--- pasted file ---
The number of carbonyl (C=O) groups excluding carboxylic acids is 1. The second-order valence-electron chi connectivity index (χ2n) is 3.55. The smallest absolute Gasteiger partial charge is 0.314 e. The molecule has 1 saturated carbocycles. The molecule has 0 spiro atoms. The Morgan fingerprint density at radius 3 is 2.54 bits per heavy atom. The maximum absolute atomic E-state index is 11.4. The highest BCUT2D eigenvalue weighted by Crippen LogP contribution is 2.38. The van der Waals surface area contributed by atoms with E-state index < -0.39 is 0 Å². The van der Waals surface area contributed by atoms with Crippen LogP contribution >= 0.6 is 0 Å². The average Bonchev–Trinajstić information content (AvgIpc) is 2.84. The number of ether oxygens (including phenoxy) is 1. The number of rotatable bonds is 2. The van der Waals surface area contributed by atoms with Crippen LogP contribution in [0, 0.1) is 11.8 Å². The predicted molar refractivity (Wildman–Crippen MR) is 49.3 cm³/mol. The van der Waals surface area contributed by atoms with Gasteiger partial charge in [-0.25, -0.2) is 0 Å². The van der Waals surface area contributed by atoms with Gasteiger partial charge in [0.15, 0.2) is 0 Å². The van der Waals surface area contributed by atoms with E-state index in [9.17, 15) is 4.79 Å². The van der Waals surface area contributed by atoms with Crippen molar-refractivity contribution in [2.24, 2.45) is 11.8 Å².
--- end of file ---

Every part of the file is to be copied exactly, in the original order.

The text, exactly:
The number of carbonyl (C=O) groups excluding carboxylic acids is 1. The second-order valence-electron chi connectivity index (χ2n) is 3.55. The smallest absolute Gasteiger partial charge is 0.314 e. The molecule has 1 saturated carbocycles. The molecule has 0 spiro atoms. The Morgan fingerprint density at radius 3 is 2.54 bits per heavy atom. The maximum absolute atomic E-state index is 11.4. The highest BCUT2D eigenvalue weighted by Crippen LogP contribution is 2.38. The van der Waals surface area contributed by atoms with E-state index < -0.39 is 0 Å². The van der Waals surface area contributed by atoms with Crippen LogP contribution >= 0.6 is 0 Å². The average Bonchev–Trinajstić information content (AvgIpc) is 2.84. The number of ether oxygens (including phenoxy) is 1. The number of rotatable bonds is 2. The van der Waals surface area contributed by atoms with Crippen LogP contribution in [0, 0.1) is 11.8 Å². The predicted molar refractivity (Wildman–Crippen MR) is 49.3 cm³/mol. The van der Waals surface area contributed by atoms with Gasteiger partial charge in [-0.25, -0.2) is 0 Å². The van der Waals surface area contributed by atoms with Gasteiger partial charge in [0.15, 0.2) is 0 Å². The van der Waals surface area contributed by atoms with E-state index in [9.17, 15) is 4.79 Å². The van der Waals surface area contributed by atoms with Crippen molar-refractivity contribution in [2.24, 2.45) is 11.8 Å².